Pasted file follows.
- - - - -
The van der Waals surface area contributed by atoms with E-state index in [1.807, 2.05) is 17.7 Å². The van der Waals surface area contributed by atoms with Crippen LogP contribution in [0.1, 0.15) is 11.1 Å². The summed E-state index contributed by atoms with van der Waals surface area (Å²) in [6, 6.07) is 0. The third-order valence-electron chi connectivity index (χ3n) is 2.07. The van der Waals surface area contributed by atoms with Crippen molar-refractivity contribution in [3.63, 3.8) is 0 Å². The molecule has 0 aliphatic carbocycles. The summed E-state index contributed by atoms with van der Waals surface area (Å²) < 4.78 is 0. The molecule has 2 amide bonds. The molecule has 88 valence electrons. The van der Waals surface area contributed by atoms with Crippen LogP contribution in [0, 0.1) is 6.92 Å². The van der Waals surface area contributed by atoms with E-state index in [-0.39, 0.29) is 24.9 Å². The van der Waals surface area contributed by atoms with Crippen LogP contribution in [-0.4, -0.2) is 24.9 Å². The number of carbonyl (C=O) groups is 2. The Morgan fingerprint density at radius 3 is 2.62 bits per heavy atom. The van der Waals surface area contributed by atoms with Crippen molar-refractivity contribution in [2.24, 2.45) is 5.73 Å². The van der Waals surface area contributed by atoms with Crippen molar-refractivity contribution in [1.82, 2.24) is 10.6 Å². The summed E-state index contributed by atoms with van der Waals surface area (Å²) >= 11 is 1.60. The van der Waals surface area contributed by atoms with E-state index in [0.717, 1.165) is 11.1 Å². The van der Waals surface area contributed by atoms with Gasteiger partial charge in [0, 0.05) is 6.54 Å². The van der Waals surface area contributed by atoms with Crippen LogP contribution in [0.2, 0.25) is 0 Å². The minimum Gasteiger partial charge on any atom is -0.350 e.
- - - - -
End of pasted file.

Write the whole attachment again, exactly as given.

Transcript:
The van der Waals surface area contributed by atoms with E-state index in [1.807, 2.05) is 17.7 Å². The van der Waals surface area contributed by atoms with Crippen LogP contribution in [0.1, 0.15) is 11.1 Å². The summed E-state index contributed by atoms with van der Waals surface area (Å²) in [6, 6.07) is 0. The third-order valence-electron chi connectivity index (χ3n) is 2.07. The van der Waals surface area contributed by atoms with Crippen molar-refractivity contribution in [3.63, 3.8) is 0 Å². The molecule has 0 aliphatic carbocycles. The summed E-state index contributed by atoms with van der Waals surface area (Å²) < 4.78 is 0. The molecule has 2 amide bonds. The molecule has 88 valence electrons. The van der Waals surface area contributed by atoms with Crippen LogP contribution in [0, 0.1) is 6.92 Å². The van der Waals surface area contributed by atoms with E-state index in [-0.39, 0.29) is 24.9 Å². The van der Waals surface area contributed by atoms with Crippen LogP contribution in [-0.4, -0.2) is 24.9 Å². The number of carbonyl (C=O) groups is 2. The Morgan fingerprint density at radius 3 is 2.62 bits per heavy atom. The van der Waals surface area contributed by atoms with Crippen molar-refractivity contribution in [2.24, 2.45) is 5.73 Å². The van der Waals surface area contributed by atoms with Crippen molar-refractivity contribution in [1.82, 2.24) is 10.6 Å². The summed E-state index contributed by atoms with van der Waals surface area (Å²) >= 11 is 1.60. The van der Waals surface area contributed by atoms with E-state index in [0.717, 1.165) is 11.1 Å². The van der Waals surface area contributed by atoms with Gasteiger partial charge in [0, 0.05) is 6.54 Å². The van der Waals surface area contributed by atoms with Crippen LogP contribution in [0.2, 0.25) is 0 Å². The minimum Gasteiger partial charge on any atom is -0.350 e.